A key aide of Myanmar’s ousted leader Aung San Suu Kyi was arrested Friday, days after a coup that has sparked outrage and calls by US President Joe Biden for the generals to relinquish power.
The arrest follows that of Suu Kyi and Myanmar president Win Myint who were detained on Monday as the military seized the levers of government, granting army chief Min Aung Hlaing control of the country.
The move ended Myanmar’s 10-year dalliance with democracy after decades of junta rule.
Suu Kyi’s National League for Democracy (NLD) said through a verified Facebook page that party stalwart Win Htein had left Naypyidaw on Thursday afternoon, and gone to Yangon.
“He was arrested from his daughter’s house where he was staying at midnight (in Yangon),” party press officer Kyi Toe said, adding he was being held in a Naypyidaw police station.
The 79-year-old is a longtime political prisoner, who has spent long stretches of time in and out for detention for campaigning against military rule.
Considered Suu Kyi’s right-hand man, he has long been sought out by international and domestic media for insights into what Myanmar’s de facto leader is thinking.
Ahead of his arrest, he had told local English-language media that the military putsch was “not wise”, and that its leaders “have taken (the country) in the wrong direction”.
“Everyone in the country should oppose as much as they can the actions they are seeking to take us back to zero by destroying our government,” he told Frontier Myanmar in the coup’s aftermath.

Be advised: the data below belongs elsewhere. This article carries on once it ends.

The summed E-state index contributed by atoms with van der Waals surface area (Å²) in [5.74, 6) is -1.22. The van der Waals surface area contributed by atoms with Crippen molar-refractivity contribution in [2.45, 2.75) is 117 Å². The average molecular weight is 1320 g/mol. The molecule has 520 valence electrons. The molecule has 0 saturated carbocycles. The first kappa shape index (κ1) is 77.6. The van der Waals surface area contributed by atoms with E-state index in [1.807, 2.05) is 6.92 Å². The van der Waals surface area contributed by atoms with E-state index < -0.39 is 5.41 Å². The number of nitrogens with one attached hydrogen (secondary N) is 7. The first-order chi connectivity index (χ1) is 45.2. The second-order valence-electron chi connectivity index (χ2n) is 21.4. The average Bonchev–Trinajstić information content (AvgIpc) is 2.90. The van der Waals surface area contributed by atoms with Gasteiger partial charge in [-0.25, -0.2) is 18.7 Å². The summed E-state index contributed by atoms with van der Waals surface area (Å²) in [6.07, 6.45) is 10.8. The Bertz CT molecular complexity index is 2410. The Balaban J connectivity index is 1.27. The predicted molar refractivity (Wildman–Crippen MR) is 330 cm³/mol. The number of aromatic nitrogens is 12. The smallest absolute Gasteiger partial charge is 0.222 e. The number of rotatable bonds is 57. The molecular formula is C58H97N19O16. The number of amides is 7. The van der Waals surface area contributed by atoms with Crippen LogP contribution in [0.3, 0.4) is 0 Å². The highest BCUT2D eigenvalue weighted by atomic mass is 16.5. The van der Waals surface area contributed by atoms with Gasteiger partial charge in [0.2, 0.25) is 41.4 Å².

Suu Kyi has not been seen in public since Monday.
According to the Assistance Association for Political Prisoners, a Yangon-based group that monitors political arrests in Myanmar, more than 130 officials and lawmakers have been detained in relation to the coup.
Telecoms providers in the country have also been ordered to throttle Facebook, the main means of accessing the internet and communicating for millions of people in Myanmar.
The putsch has drawn condemnation globally and on Thursday, US President Joe Biden reiterated his call for the generals to reverse course.
“The Burmese military should relinquish power they have seized, release the advocates and activists and officials they have detained, lift the restrictions in telecommunications, and refrain from violence,” Biden said.
He spoke hours after his national security adviser Jake Sullivan said the White House was “looking at specific targeted sanctions both on individuals and on entities controlled by the military that enrich the military.” He did not give further details.
So far, no large-scale protests have emerged on the streets of Myanmar, though small pockets of dissent have popped up, with medical doctors choosing to wear reb ribbons — NLD’s colours.